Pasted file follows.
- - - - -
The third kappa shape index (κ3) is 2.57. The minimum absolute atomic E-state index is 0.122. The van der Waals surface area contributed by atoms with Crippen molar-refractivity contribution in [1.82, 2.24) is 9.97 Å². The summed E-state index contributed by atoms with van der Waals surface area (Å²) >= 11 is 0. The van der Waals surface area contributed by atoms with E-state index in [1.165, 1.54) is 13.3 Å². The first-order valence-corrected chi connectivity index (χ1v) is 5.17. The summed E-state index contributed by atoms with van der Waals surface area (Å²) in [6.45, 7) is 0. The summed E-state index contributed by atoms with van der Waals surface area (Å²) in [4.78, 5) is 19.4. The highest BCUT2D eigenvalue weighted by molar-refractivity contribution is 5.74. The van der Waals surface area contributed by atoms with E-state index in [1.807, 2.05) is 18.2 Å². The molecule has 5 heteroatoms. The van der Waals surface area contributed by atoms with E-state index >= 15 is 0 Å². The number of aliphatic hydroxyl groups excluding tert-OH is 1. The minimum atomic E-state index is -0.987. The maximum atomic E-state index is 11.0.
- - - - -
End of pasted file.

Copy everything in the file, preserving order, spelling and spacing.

The third kappa shape index (κ3) is 2.57. The minimum absolute atomic E-state index is 0.122. The van der Waals surface area contributed by atoms with Crippen molar-refractivity contribution in [1.82, 2.24) is 9.97 Å². The summed E-state index contributed by atoms with van der Waals surface area (Å²) >= 11 is 0. The van der Waals surface area contributed by atoms with E-state index in [1.165, 1.54) is 13.3 Å². The first-order valence-corrected chi connectivity index (χ1v) is 5.17. The summed E-state index contributed by atoms with van der Waals surface area (Å²) in [6.45, 7) is 0. The summed E-state index contributed by atoms with van der Waals surface area (Å²) in [4.78, 5) is 19.4. The highest BCUT2D eigenvalue weighted by molar-refractivity contribution is 5.74. The van der Waals surface area contributed by atoms with E-state index in [1.807, 2.05) is 18.2 Å². The molecule has 5 heteroatoms. The van der Waals surface area contributed by atoms with E-state index >= 15 is 0 Å². The number of aliphatic hydroxyl groups excluding tert-OH is 1. The minimum atomic E-state index is -0.987. The maximum atomic E-state index is 11.0.